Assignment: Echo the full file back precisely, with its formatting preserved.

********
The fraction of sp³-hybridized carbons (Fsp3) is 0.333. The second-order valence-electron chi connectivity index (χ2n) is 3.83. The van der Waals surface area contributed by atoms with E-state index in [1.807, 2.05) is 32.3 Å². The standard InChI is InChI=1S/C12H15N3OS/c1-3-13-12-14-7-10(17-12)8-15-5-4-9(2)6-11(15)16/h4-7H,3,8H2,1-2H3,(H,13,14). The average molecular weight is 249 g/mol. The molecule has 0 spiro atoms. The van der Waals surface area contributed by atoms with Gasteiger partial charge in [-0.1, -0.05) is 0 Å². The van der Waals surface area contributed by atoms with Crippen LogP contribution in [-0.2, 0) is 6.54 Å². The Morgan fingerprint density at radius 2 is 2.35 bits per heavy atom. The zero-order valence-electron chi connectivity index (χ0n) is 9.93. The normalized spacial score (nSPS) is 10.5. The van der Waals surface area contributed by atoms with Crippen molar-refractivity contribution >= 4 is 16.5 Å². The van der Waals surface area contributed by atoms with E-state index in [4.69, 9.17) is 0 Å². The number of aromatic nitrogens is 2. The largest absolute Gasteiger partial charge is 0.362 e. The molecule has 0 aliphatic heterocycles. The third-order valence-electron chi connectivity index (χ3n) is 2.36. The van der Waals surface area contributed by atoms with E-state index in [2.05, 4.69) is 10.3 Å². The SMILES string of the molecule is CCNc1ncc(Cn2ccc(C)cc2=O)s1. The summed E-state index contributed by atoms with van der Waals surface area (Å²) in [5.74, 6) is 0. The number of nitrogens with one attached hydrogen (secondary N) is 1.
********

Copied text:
The fraction of sp³-hybridized carbons (Fsp3) is 0.333. The second-order valence-electron chi connectivity index (χ2n) is 3.83. The van der Waals surface area contributed by atoms with E-state index in [1.807, 2.05) is 32.3 Å². The standard InChI is InChI=1S/C12H15N3OS/c1-3-13-12-14-7-10(17-12)8-15-5-4-9(2)6-11(15)16/h4-7H,3,8H2,1-2H3,(H,13,14). The average molecular weight is 249 g/mol. The molecule has 0 spiro atoms. The van der Waals surface area contributed by atoms with Gasteiger partial charge in [-0.1, -0.05) is 0 Å². The van der Waals surface area contributed by atoms with Crippen LogP contribution in [-0.2, 0) is 6.54 Å². The Morgan fingerprint density at radius 2 is 2.35 bits per heavy atom. The zero-order valence-electron chi connectivity index (χ0n) is 9.93. The normalized spacial score (nSPS) is 10.5. The van der Waals surface area contributed by atoms with Crippen molar-refractivity contribution >= 4 is 16.5 Å². The van der Waals surface area contributed by atoms with E-state index in [4.69, 9.17) is 0 Å². The number of aromatic nitrogens is 2. The largest absolute Gasteiger partial charge is 0.362 e. The molecule has 0 aliphatic heterocycles. The third-order valence-electron chi connectivity index (χ3n) is 2.36. The van der Waals surface area contributed by atoms with E-state index in [2.05, 4.69) is 10.3 Å². The SMILES string of the molecule is CCNc1ncc(Cn2ccc(C)cc2=O)s1. The summed E-state index contributed by atoms with van der Waals surface area (Å²) in [5.74, 6) is 0. The number of nitrogens with one attached hydrogen (secondary N) is 1.